District 6 Race Pits Incumbent Eddie Pugh Against Two Challengers
As Tuscaloosa voters prepare go to vote in municipal elections on March 2nd, three candidates are vying to represent the city's District 6. Incumbent Councilman Eddie Pugh is seeking re-election for his third term in office while newcomers John Faile and Eric Gaines look to unseat him.
The Tuscaloosa Thread was able to speak with all three candidates about their plans for the district.
Candidate John Faile
Former Tuscaloosa Police Captain and alumnus of The University of Alabama, Faile has decided to run to try and be the "independent voice" on the council. The Tuscaloosa native said that if he is elected he will be pro-law enforcement and wants to be financially conservative.
"Our current councilman has voted with the mayor, almost right down the line and on some of those things, it was probably the right thing to do, but I believe that we need somebody that's an independent voice," Faile said.
After retiring from the force, Faile spent time as the Director of the Tuscaloosa County Juvenile Detention Facility until 2017. He also found other ways to stay involved in his community such as coaching youth baseball for 10 years, serving as president of the King-Hubbard Lodge of the Fraternal Order of Police, and was involved with the Woodlands Homeowners Association serving one year as president.
"I'm just a Tuscaloosa guy, I care about it," Faile said. "I feel like I've worked in public service all my life and I just think we can do better than we are doing right now."
Candidate Eric Gaines
Like Faile, Gaines' said he is seeking the District 6 seat to put his own imprint on the community — hence his slogan: "New voice, New vision." A Flint, Michigan native, Gaines has been a resident in the Tuscaloosa community for over 30 years. His time as a real estate agent, businessman and resident fueled his passions for defending small businesses, creating affordable housing and promoting community safety.
Gaines said that while he was campaigning in the district the city's response to COVID-19 was "unexpected."
"It hasn't been efficient enough," Gaines said. "That may not be a Tuscaloosa thing, it may be a nationwide thing but even if you can't do anything, let's go talk to [small business owners]. Just don't leave the people hanging."
Gaines served as a soldier in the U.S. Army Reserve for more than 20 years. He is also a member of Alpha Phi Alpha Fraternity, Beulah Baptist Church and the Woodland Forest Elementary parent-teacher association.
"If I win on March 2, in 2022 [District 6 residents] will think it is another election because I'm still going to be out there saying, 'Hey how are you folks doing,'" Gaines said. "We don't want to just sit at city hall and wait for something to happen, we're going to be proactive."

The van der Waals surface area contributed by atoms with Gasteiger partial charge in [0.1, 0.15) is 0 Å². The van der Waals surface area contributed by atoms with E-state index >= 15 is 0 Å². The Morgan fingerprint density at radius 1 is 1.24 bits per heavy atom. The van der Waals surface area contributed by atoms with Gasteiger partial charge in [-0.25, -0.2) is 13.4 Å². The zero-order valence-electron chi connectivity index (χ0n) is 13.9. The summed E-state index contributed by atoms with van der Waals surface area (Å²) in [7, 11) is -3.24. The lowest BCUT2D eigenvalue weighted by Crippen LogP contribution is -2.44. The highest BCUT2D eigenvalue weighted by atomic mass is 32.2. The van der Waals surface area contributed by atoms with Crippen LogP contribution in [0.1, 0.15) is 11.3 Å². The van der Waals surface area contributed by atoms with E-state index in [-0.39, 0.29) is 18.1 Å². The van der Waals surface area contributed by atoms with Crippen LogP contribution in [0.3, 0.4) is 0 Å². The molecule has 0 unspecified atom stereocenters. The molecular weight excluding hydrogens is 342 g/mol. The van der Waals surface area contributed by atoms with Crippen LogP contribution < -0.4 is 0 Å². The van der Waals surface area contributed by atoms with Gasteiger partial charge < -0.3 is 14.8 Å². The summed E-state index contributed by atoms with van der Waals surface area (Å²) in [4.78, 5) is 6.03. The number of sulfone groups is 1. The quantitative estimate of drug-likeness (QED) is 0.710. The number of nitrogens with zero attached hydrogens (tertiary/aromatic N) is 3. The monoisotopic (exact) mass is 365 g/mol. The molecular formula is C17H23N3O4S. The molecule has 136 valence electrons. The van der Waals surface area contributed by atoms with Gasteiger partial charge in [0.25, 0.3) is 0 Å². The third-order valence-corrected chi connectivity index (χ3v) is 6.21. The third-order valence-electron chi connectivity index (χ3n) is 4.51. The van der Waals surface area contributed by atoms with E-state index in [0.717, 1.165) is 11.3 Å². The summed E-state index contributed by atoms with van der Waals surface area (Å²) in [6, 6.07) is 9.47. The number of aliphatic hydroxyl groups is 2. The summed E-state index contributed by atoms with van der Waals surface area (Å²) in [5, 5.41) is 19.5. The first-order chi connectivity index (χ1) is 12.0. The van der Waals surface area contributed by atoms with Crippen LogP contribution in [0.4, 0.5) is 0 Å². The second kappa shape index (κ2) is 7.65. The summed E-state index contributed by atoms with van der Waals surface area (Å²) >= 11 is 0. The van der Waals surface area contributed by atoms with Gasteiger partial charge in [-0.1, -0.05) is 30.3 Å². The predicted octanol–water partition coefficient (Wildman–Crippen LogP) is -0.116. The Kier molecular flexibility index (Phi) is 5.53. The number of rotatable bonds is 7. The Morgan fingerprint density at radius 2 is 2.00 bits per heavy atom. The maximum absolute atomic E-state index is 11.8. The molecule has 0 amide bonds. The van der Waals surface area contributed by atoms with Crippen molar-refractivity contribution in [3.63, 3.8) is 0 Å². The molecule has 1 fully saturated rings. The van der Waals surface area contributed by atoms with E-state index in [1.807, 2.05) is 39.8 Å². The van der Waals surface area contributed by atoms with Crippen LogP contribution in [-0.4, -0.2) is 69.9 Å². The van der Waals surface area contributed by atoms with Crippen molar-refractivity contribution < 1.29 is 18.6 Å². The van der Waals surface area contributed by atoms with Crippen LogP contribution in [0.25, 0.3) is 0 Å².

Incumbent Councilman Eddie Pugh
Councilman Pugh has served two terms as the councilman for District 6, a position he has held since unseating Bob Lundell in 2013. Pugh announced his plans for reelection in October saying he had some things he "wanted to finish up."
In an exclusive interview with The Tuscaloosa Thread, Pugh said that there is a lot happening in the district including a $1 million push to pave roads in district neighborhoods over the next two years. He also said that he will not "back down" from developers who want to build apartment complexes in the area.
"In 2013, I believe I made the motion that [the city] not approve any apartment complex larger than 200 bedrooms," Pugh said. "That was a policy and I stuck to it. I don't back down from the big developers and I am not for all of these big apartment complexes."
Pugh spent 35 years as a member of the Tuscaloosa Fire Rescue department before retiring as a Battalion Chief. During his career with the department, Pugh received multiple accolades including the Professional Fire Fighter of Alabama Jim Clinton Award and the International Association of Fire Fighters Leadership Award. Pugh said his time as a Battalion Chief helped him be prepared for his time as a councilman.
"Learning and talking to citizens and learning how everything operates is one of the most important things that I think I do as well as anyone," Pugh said. "I think I'm prepared when I go to city council meetings because I know the issues."
The municipal elections will be held on March 2.
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